Dan Klecko is a big fan of what Elandon Roberts is doing this season. Big fan.
The former Patriots defensive lineman — who was also a part-time fullback in his three seasons with the Patriots — admires the work Roberts has been able to do this season, flipping from linebacker to fullback and clearing a path for Sony Michel, Rex Burkhead, and James White.
“I think he’s playing great — he’s doing a great job,” Klecko said. “He has the same package plays that I had there — when it comes to those short-yardage plays, it doesn’t look much different than when I was there — the short-yardage and four-minute offensive stuff.
“It can be tough, because you are asked to be more controlled and doing more reading. They can throw a lot at you. It’s a real critical role — I mean, these are goal-line or short-yardage situations. These are tight situations where you need to have yards. But he’s been great when they’ve asked him to do it.”
Roberts and Klecko are part of a group of defensive players-turned-fullbacks in New England over the years that included Richard Seymour and Junior Seau. And while all of them came by their gigs in their own way, Roberts might have gotten the job out of necessity: He was pressed into service after both James Develin and Jakob Johnson went down because of injuries. Roberts has played 11 snaps at fullback the last two games, and received kudos from coach Bill Belichick this past week for his work.
“Elandon’s got a very physical style of play, and he’s got a good skill set,” Belichick said. “He can run. He’s a very compact guy with good lower-body strength and leverage and power. I think we’ve all seen that on the defensive side of the ball and in the kicking game. We lost a couple fullbacks here on our roster with James Develin and Jak [Johnson], so we’ve used Elandon some at fullback. He had a big block in the [Dallas] game at the end of the game in the four-minute offense — probably one of the best blocks we’ve had all year.”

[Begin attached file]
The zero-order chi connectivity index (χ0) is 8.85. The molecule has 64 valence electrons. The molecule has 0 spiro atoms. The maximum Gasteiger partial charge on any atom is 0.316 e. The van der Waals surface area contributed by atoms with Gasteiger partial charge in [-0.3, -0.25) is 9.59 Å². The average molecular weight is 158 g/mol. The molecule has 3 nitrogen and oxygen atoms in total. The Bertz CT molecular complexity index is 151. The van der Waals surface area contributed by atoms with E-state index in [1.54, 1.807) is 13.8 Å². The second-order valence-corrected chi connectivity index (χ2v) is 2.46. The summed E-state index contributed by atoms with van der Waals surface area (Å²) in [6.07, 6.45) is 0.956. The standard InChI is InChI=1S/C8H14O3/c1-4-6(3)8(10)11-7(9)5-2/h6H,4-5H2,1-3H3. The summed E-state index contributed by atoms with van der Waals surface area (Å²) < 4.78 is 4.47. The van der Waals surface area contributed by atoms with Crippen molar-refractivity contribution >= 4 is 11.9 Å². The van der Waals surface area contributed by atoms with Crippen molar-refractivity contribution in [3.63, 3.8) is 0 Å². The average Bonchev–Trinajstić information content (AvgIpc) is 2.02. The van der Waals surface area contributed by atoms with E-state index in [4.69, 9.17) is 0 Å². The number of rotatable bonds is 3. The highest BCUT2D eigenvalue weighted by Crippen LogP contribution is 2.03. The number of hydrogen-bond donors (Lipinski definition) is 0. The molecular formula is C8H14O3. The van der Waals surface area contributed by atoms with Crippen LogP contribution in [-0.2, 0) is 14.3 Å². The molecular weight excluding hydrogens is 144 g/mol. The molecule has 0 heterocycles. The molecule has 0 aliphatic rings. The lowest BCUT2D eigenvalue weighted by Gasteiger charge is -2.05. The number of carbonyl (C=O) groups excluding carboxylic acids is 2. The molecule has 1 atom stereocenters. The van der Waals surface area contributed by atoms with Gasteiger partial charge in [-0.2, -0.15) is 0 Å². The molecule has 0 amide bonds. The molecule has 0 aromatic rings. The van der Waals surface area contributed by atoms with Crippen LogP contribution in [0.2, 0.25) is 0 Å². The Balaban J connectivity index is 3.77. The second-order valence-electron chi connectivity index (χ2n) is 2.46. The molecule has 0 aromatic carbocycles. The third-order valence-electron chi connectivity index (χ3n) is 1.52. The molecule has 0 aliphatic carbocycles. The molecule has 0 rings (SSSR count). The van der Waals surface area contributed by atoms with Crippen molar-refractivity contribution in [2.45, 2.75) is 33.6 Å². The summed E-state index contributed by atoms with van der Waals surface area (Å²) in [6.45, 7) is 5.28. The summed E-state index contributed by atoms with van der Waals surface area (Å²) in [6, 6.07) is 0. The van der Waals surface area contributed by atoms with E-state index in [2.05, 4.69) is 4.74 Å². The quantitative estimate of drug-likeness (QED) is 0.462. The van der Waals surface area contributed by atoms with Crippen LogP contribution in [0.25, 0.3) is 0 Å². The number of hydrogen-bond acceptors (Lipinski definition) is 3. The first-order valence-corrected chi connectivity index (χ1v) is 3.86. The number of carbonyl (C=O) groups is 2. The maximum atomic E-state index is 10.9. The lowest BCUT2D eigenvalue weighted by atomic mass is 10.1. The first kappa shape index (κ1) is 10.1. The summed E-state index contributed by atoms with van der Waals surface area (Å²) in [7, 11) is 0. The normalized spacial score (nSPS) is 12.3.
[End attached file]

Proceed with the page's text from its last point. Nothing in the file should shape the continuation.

Klecko, a fourth-round pick of the Patriots in 2003, recalled the conversation he had with Belichick when he found out he’d move from defensive tackle to fullback, and he said he imagined it went the same with Roberts. After all, although Roberts has been in Foxborough for a few years, the depth chart at linebacker suggests premium snaps in 2019 would be few and far between for someone in his situation.
“Bill just walked up to me in camp one day and said, ‘We’re going to use you at fullback,’ ” Klecko said with a laugh. ”That’s pretty much how Bill was with me – he’d say things like, ‘OK, Willie [McGinest] is hurt this week, so you’re going to play outside linebacker,’ or ‘Tedy [Bruschi] is out, you’re at middle linebacker.’
“I mean, who was I to say no to Bill Belichick? I was just happy to be in the league and do whatever it was they asked me to do. What I learned from guys like [Mike] Vrabel and Tedy and Willie was that the more you can do, the longer you will stick around.”
Klecko said making the move wasn’t a huge challenge for him.
“I mean, I wasn’t a rocket scientist, but I always understood football, and fronts, and responsibilities,” recalled Klecko, the son of Jets’ legend Joe Klecko. “I had a good teacher in my dad, and growing up, I was always around the game, and so it was never really a daunting task making the switch.
“I mean, there were times after I got to Philly and played more fullback where I had to know five or six different positions. I think I always did well picking up things like that. It wasn’t really a daunting task.”
For his part, that do-anything attitude helped Klecko stick in the NFL for six years, including two with the Colts and one with the Eagles. Regardless of whether he’s remembered as a part-time offensive threat or stout defensive tackle, he’s happy with his legacy: He won three Super Bowl rings (two in New England), and is part of one of the great NFL trivia questions of all time — he’s one of only four guys to catch a regular-season pass from Peyton Manning and Tom Brady, part of a group that includes Wes Welker, Jermaine Wiggins and Torrance Small.
“That’s still amazing,” he said with a chuckle. “I know what I was — I was no star. No stud. I tried to do what was asked of me. It just happened that I played with the two best quarterbacks to ever step on a football field. I was also watching the NFL Network’s “Top 100 Teams” countdown the other day, and I was on three of those teams. That’s pretty cool. Not bad for a fourth-round pick out of Temple, huh?”